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Being Jewish in Havana

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Beth Shalom Temple in Havana. (Hannah Alberga photo)

Jews in Havana, Cuba, may not have a rabbi or supplies of kosher food, but the community is thriving nevertheless.

In Canada, it’s not uncommon to find a security guard at the entrance to a synagogue. Likewise, every shul I’ve attended abroad for family celebrations has been similarly safeguarded. To my surprise, when I approached the Beth Shalom Temple in Havana and no one greeted me at the door, I was taken aback. How could this be?

“A lot of Cubans don’t even know what a Jew is. If you don’t know, you don’t care,” Anay, a youth leader in her late 20s and teacher at the Jewish school, told me.

Despite the political situation in Cuba, Jewish people are not marginalized or discriminated against. Anti-Semitism does not exist in their vocabulary. In Havana, the majority of the population has never heard of Judaism.

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Every year at Passover, the Canadian Jewish community sends a package of kosher goods to two of the remaining three Havana synagogues – Beth Shalom and Adath Israel – so the local Jewish community can celebrate the holiday with a kosher seder. This is the only time of year Cuban Jews have access to kosher food. Since intermarriage is the norm in Havana, Chabad claimed they could not support the community. Without Chabad, it is impossible to acquire kosher food year-round.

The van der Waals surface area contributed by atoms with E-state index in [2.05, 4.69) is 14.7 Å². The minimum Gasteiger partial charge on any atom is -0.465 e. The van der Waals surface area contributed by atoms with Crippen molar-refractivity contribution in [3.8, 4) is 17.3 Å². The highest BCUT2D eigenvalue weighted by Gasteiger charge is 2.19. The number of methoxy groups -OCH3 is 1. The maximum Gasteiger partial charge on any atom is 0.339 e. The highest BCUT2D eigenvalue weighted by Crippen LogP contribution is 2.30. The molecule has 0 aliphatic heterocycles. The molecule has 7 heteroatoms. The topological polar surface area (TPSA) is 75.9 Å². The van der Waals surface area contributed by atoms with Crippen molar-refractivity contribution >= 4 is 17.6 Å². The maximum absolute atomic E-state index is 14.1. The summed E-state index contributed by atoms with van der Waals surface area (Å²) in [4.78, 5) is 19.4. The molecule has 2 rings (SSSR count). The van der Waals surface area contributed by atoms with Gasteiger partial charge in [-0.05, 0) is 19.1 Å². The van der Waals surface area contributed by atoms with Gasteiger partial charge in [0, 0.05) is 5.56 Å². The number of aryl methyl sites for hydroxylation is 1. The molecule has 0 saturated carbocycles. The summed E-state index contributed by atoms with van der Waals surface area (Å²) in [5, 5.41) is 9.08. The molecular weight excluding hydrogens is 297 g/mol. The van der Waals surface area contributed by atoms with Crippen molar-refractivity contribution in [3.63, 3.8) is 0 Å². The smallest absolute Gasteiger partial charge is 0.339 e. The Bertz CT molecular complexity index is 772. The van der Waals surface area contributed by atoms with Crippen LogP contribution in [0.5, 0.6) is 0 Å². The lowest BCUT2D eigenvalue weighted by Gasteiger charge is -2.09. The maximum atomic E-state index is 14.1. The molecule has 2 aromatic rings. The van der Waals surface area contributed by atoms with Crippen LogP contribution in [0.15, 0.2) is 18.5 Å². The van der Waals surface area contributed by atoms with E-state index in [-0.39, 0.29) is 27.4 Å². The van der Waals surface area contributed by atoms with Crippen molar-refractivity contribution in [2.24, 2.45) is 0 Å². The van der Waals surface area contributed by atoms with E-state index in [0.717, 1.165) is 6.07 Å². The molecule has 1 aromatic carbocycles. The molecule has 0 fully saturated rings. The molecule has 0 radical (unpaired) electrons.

Inside the Adath Israel Synagogue (Hannah Alberga photo)

Nevertheless, in the basement of the Beth Shalom Temple, originally built in the early 1950s, long wooden tables with white plastic tablecloths are set up for Shabbat dinner. The lack of kosher food hasn’t stopped the shul from hosting 100 members of the community every Friday night. In the basement there is also a religious school, which students attend at the end of the day, once their public school classes are over.

In 1958, 25,000 Jews lived in Cuba. Now, only 1,200 remain on the island, 1,000 of them in Havana. In 1959, after Fidel Castro’s Communist government came to power, a mass exodus containing 90 to 95 per cent of the Cuban Jewish population fled to Miami and elsewhere in the United States. The community feared that their businesses and homes would be taken away. The rise of the Communist party discouraged most of them from engaging in religious activities.

The migration still continues. Many young people have made aliyah to Israel in hopes of finding a Jewish spouse. Many of Anay’s friends have immigrated to Israel, but she is determined to stay in Havana with her parents and continue to rebuild the Jewish community. When Anay became involved with the synagogue, she convinced her grandparents who had neglected their religion amidst the political controversy in the ’60s, to rejoin the shul.

Despite the shrinking Jewish population in Cuba, the remaining families are optimistic and committed to keeping Judaism alive in their own way.

“For us, a minyan is eight people, the Torah and God,” explained Alberto Zilberstein Toruncha, the president of Adath Israel Synagogue.

Throughout the history of the Jewish people, dating as far back as Moses in Egypt, resilience has always been a characteristic that differentiates and strengthens our faith.

The Jewish community in Havana is a testament to that.